It’ll hold the drone, transmitter, batteries and charger, cables, action cameras and a whole bunch of other bits. And it has great internal organisation to keep everything neat, tidy and easy to access. You can wear it either as a backpack, or you can throw on a shoulder strap. A versatile bag to keep your drone safe. At least, until you send it up in the air.

Pelican 1510 with Foam – $152

A movie and photography industry standard for years, Pelican cases really need no introduction. They’re just amazing. If you want near indestructibility, there’s pretty much nothing that beats them. The Pelican 1510 is carry on approved, and can hold a lot of gear safely and securely.

This is one of the bags that goes out with me on almost every location shoot. Inside mine is a pair of DSLRs, a couple of Godox AD360II strobes including battery packs, as well as 105mm f/2.8, 85mm f/1.8, 50mm f/1.4 and 70-200mm f/2.8 lenses. And it has no problem keeping its contents safe while taking a bit of a beating.

Lowepro ProTactic 450 AW – $239

I don’t usually get along with backpacks. It’s more personal preference than anything. I just don’t feel that many of them are really that well designed. They’re great for holding a lot of gear and keeping it organised. But they’re not usually very good on your back compared to, say, a dedicated hiking or camping rucksack.

There are a few exceptions, though, and one of those is the Lowepro ProTactic 450 AW. As one of Lowepro’s “AW” range, that means it’s designed for “All Weather”. It has a built-in rain cover, easy access side pouches, and an ActivZone System harness system for maximum comfort. It’ll hold up to 2 DSLRs, 8 lenses, laptop and a whole bunch more. A great option if you need to carry a lot of gear on location.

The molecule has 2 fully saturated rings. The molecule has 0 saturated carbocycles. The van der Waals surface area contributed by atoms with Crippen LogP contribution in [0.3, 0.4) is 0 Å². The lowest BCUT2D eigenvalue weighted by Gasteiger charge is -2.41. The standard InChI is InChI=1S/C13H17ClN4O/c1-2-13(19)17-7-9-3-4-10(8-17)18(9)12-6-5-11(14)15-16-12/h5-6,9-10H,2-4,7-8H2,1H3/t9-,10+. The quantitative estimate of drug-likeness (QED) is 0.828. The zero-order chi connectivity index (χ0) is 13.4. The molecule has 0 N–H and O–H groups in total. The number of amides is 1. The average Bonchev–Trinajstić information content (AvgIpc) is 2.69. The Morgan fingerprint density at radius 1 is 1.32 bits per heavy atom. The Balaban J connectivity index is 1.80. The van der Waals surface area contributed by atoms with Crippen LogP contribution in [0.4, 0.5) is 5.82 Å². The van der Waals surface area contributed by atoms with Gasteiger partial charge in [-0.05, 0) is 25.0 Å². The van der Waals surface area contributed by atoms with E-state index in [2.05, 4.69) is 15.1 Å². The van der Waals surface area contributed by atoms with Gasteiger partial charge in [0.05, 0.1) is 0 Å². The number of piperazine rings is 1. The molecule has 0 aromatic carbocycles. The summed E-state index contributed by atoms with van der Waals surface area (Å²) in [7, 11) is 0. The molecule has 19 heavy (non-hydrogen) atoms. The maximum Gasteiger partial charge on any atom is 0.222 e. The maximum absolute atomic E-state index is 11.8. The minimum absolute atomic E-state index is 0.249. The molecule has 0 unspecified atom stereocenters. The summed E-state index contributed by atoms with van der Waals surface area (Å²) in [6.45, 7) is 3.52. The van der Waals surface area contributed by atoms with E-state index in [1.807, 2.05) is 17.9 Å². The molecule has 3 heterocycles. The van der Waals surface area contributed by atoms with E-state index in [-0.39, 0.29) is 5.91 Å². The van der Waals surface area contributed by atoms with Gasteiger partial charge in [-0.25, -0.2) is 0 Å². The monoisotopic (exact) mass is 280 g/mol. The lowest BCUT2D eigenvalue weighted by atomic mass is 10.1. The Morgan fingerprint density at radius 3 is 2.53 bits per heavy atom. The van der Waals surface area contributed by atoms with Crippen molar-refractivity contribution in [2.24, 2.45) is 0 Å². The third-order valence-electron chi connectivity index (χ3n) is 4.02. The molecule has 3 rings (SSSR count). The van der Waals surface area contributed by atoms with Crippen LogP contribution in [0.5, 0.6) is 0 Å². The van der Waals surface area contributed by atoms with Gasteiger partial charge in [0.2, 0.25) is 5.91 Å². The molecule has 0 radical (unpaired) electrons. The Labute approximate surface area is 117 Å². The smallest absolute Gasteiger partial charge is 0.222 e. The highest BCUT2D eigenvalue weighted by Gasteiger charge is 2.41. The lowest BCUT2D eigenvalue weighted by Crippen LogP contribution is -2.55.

Think Tank Photo Airport Security V3.0 – $429

Think Tank Photo bags are certainly not inexpensive, but they’re worth every penny. The Airport Security V3.0 is designed to fit within the carry on restrictions of most of the world’s airlines. But, it’s also built to take the beating that baggage handlers often dish out in the event that you are forced to check it.

At DIYP, we use various Think Tank Photo bags when we travel to events or trade shows and need to fly. They’re just the best option out there for carrying our gear long distance and keeping it safe while looking just like any other piece of luggage.

Overview

As I mentioned at the top, there really is no one bag that fits all circumstances. And if there’s one thing photographers can never have enough of, it’s bags. Personally, I have about 15 bags that I’ve collected over the years. There are a few that get used on almost every shoot, and then a bunch that are for specific uses or pieces of kit. But, they’re all useful and they all serve a purpose.

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John Aldred

John Aldred

John Aldred is a photographer with over 20 years of experience in the portrait and commercial worlds. He is based in Scotland and has been an early adopter – and occasional beta tester – of almost every digital imaging technology in that time. As well as his creative visual work, John uses 3D printing, electronics and programming to create his own photography and filmmaking tools and consults for a number of brands across the industry.